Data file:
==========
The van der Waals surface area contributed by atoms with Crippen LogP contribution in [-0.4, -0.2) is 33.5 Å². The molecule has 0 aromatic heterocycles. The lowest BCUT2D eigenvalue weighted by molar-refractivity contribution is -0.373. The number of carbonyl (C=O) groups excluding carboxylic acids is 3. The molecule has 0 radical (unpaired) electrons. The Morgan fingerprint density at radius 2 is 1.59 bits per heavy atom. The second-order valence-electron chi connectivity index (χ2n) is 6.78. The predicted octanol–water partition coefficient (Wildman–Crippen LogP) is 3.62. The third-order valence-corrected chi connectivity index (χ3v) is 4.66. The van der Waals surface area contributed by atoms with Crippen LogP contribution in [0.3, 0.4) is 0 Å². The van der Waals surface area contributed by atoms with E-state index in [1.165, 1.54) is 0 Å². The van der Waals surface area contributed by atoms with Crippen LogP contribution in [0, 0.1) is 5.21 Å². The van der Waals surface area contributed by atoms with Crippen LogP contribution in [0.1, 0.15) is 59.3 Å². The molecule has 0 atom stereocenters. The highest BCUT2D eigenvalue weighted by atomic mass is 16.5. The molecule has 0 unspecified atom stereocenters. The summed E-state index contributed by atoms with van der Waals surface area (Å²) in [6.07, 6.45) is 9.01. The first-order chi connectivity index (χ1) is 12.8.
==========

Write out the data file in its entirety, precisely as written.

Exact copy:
The van der Waals surface area contributed by atoms with Crippen LogP contribution in [-0.4, -0.2) is 33.5 Å². The molecule has 0 aromatic heterocycles. The lowest BCUT2D eigenvalue weighted by molar-refractivity contribution is -0.373. The number of carbonyl (C=O) groups excluding carboxylic acids is 3. The molecule has 0 radical (unpaired) electrons. The Morgan fingerprint density at radius 2 is 1.59 bits per heavy atom. The second-order valence-electron chi connectivity index (χ2n) is 6.78. The predicted octanol–water partition coefficient (Wildman–Crippen LogP) is 3.62. The third-order valence-corrected chi connectivity index (χ3v) is 4.66. The van der Waals surface area contributed by atoms with Crippen LogP contribution in [0.3, 0.4) is 0 Å². The van der Waals surface area contributed by atoms with E-state index in [1.165, 1.54) is 0 Å². The van der Waals surface area contributed by atoms with Crippen LogP contribution in [0, 0.1) is 5.21 Å². The van der Waals surface area contributed by atoms with Crippen LogP contribution in [0.1, 0.15) is 59.3 Å². The molecule has 0 atom stereocenters. The highest BCUT2D eigenvalue weighted by atomic mass is 16.5. The molecule has 0 unspecified atom stereocenters. The summed E-state index contributed by atoms with van der Waals surface area (Å²) in [6.07, 6.45) is 9.01. The first-order chi connectivity index (χ1) is 12.8.